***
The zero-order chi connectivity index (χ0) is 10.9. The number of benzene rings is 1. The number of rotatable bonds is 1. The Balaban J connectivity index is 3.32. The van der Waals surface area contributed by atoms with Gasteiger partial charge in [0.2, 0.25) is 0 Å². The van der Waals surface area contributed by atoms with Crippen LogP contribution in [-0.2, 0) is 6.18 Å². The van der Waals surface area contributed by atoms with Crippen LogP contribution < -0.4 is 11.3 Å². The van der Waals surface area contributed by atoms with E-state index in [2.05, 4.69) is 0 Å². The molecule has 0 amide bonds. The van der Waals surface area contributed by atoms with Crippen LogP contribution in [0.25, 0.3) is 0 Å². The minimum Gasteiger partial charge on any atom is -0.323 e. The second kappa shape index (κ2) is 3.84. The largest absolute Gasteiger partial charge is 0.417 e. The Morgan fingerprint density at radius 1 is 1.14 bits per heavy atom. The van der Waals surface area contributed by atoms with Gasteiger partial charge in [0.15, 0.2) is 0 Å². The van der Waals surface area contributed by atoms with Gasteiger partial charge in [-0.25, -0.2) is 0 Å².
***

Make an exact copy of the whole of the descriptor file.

The zero-order chi connectivity index (χ0) is 10.9. The number of benzene rings is 1. The number of rotatable bonds is 1. The Balaban J connectivity index is 3.32. The van der Waals surface area contributed by atoms with Gasteiger partial charge in [0.2, 0.25) is 0 Å². The van der Waals surface area contributed by atoms with Crippen LogP contribution in [-0.2, 0) is 6.18 Å². The van der Waals surface area contributed by atoms with Crippen LogP contribution < -0.4 is 11.3 Å². The van der Waals surface area contributed by atoms with E-state index in [2.05, 4.69) is 0 Å². The molecule has 0 amide bonds. The van der Waals surface area contributed by atoms with Crippen LogP contribution in [0.25, 0.3) is 0 Å². The minimum Gasteiger partial charge on any atom is -0.323 e. The second kappa shape index (κ2) is 3.84. The largest absolute Gasteiger partial charge is 0.417 e. The Morgan fingerprint density at radius 1 is 1.14 bits per heavy atom. The van der Waals surface area contributed by atoms with Gasteiger partial charge in [0.15, 0.2) is 0 Å². The van der Waals surface area contributed by atoms with Gasteiger partial charge in [-0.25, -0.2) is 0 Å².